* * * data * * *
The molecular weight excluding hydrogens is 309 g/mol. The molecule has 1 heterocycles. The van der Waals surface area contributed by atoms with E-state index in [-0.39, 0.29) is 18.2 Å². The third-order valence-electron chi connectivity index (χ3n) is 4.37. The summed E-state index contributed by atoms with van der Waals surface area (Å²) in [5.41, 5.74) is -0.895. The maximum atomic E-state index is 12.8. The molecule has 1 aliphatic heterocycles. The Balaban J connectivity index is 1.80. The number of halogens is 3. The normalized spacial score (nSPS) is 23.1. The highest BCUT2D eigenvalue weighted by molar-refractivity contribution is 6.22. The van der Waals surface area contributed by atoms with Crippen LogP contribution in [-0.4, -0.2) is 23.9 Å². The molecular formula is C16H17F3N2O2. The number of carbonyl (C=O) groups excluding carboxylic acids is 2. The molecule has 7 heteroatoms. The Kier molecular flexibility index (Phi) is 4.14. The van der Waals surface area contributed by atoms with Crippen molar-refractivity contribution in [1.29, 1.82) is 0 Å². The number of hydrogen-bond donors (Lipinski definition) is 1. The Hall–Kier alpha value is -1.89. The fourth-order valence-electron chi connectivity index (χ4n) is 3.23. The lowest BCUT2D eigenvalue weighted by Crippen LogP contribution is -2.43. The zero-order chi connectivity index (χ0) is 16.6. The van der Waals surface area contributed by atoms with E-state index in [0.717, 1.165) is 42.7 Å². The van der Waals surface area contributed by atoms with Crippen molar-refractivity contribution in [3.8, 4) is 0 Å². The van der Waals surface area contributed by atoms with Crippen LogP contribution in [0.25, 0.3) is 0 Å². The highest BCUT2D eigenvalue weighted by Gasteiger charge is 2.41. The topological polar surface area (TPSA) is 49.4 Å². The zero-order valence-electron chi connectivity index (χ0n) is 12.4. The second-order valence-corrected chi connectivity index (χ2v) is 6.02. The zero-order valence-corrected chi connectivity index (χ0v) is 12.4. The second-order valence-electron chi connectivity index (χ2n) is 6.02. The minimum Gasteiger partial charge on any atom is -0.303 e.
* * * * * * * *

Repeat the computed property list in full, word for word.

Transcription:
The molecular weight excluding hydrogens is 309 g/mol. The molecule has 1 heterocycles. The van der Waals surface area contributed by atoms with E-state index in [-0.39, 0.29) is 18.2 Å². The third-order valence-electron chi connectivity index (χ3n) is 4.37. The summed E-state index contributed by atoms with van der Waals surface area (Å²) in [5.41, 5.74) is -0.895. The maximum atomic E-state index is 12.8. The molecule has 1 aliphatic heterocycles. The Balaban J connectivity index is 1.80. The number of halogens is 3. The normalized spacial score (nSPS) is 23.1. The highest BCUT2D eigenvalue weighted by molar-refractivity contribution is 6.22. The van der Waals surface area contributed by atoms with Crippen LogP contribution in [-0.4, -0.2) is 23.9 Å². The molecular formula is C16H17F3N2O2. The number of carbonyl (C=O) groups excluding carboxylic acids is 2. The molecule has 7 heteroatoms. The Kier molecular flexibility index (Phi) is 4.14. The van der Waals surface area contributed by atoms with Crippen molar-refractivity contribution in [1.29, 1.82) is 0 Å². The number of hydrogen-bond donors (Lipinski definition) is 1. The Hall–Kier alpha value is -1.89. The fourth-order valence-electron chi connectivity index (χ4n) is 3.23. The lowest BCUT2D eigenvalue weighted by Crippen LogP contribution is -2.43. The zero-order chi connectivity index (χ0) is 16.6. The van der Waals surface area contributed by atoms with E-state index in [0.717, 1.165) is 42.7 Å². The van der Waals surface area contributed by atoms with Crippen molar-refractivity contribution in [3.8, 4) is 0 Å². The van der Waals surface area contributed by atoms with Crippen LogP contribution in [0.25, 0.3) is 0 Å². The highest BCUT2D eigenvalue weighted by Gasteiger charge is 2.41. The topological polar surface area (TPSA) is 49.4 Å². The zero-order valence-electron chi connectivity index (χ0n) is 12.4. The second-order valence-corrected chi connectivity index (χ2v) is 6.02. The zero-order valence-corrected chi connectivity index (χ0v) is 12.4. The second-order valence-electron chi connectivity index (χ2n) is 6.02. The minimum Gasteiger partial charge on any atom is -0.303 e.